BENAJAH JAY ANTRIM (fl. 1843)
Antrim here proposes a scheme of universal language based
upon sound. He advocates the use of a unique character or symbol to
represent each sound made by men in their various languages, thus
foreshadowing the so-called International Phonetic Alphabet now in use
among linguists. Antrim argues that using such symbols as the basis for
a common alphabet, the learning of different languages would be
facilitated by requiring only a knowledge of the sense of the sounds in a
given language. The work concludes with a comparative study of eastern
and western written forms and alphabets. (NUC 18:231 (NA 0350252)
Pantography; or, Universal
Philadelphia, Thomas, Cowperthwait & Co.,
CAVE BECK (1623-1706?)
One of several early efforts to develop a universal language, Beck's system is designed to be either written or
spoken. It is based upon the use of Arabic numerals to express the
radical works in any language, the key being a numerical glossary of the
language being used. Letters of the alphabet are employed to express
grammatical modification of any given word, while compound works are
formed by the use of 200 connective characters. The work was published
in French (1657). This copy of Universal Character comes from the
collection of William Beckford (1760-1852), author of Vathek, from
whom it passed into the library of his son-in-law, Alexander
Douglas-Hamilton, 10th Duke of Hamilton (1767-1852). (Alston VII:286;
Galland p.20; Stojan 33; Wstby-Gibson p. 20; Wing B1647)
The Universal Character.
London, William Weekly, 1657.
CHARLES KASIEL BLISS (b. 1897)
In Bliss' own words, this work is an attempt "to realise the dream of
Descartes and Leibnitz of 300 years ago: simple, clear, non-ambiguous
universal symbols for the whole range of language." Bliss bases his
scheme on international symbols now used
among scientists, such as Arabic numerals and chemical formulae, and on
the widely used International Road Signs and Signals. He attempts to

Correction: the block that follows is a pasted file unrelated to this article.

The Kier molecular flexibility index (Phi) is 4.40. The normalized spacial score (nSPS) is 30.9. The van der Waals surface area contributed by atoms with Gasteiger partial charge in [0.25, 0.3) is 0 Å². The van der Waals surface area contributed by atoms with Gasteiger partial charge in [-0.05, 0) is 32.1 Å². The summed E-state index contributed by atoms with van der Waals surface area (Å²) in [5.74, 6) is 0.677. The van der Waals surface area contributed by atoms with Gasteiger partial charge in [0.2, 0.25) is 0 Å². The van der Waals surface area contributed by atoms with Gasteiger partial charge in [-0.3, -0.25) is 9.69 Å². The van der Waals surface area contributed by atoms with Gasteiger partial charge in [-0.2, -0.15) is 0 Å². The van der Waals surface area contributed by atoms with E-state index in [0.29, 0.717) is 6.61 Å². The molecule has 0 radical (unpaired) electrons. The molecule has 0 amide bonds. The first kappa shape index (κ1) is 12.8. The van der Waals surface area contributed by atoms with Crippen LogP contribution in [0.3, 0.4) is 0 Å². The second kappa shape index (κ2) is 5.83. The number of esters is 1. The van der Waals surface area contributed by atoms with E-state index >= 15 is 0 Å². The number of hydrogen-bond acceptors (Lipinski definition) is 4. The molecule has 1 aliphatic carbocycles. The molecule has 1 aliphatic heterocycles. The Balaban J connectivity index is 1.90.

employ only those symbols which outline geometrically the things which
they represent. That is, he puts forward a scheme which is almost
entirely ideographic. A research chemist, Bliss also edits The
Semantography Series (Sydney, 1949- ) for the Institute of
Semantography. (NUC 61:266-67 (NB 0550952-53))
Sydney, 1948-49. 3 vols.
THE DESCRIPTION AND EXPLANATION OF A "UNIVERSAL CHARACTER"
[Eng.] J. Holloway [ca. 1835].
author of this curious treatise describing a symbolic language is unknown.
Published sometime in the 1830's, it attempts to reduce to a minimum the
number of arbitrary symbols to be memorized. The author develops a
pasigraphic scheme which employs pictographs to represent material things
or terms derived from bodily organs and senses, and uses 24 arbitrary
symbols to designate concepts such as size, direction, and quality, as
well as to indicate the grammatical use to which a pictograph is put. The
work concludes with a pictographic dictionary, and several examples of
pictographic writing in the author's method. (BMC 51:579; NUC 140:311 (ND
ANNE PIERRE JACQUES DE VISMES (1745-1819)
Anne Vismes, French composer and writer, here
argues in favor of music as a form of universal writing. He claims that,
in origin, language is essentially a musical form. For example, he
points to the practice among ancient people of joining music and poetry,
and claims that there is a relationship between letters, especially
vowels, and the various musical scales used in the ancient world.
Pasilogie argues that music has an infinitely greater capacity for
expression through combinations of sounds and harmonies than has human
speech. Vismes concludes his work by proposing the use of an enharhomic
international alphabet of 21 letters for use in science, commerce, and
politics. (BMC 249:727; LC 157:615; Stojan 568)
De la Musique, Considérée comme Langue
Paris, Prault [etc.] 1806.
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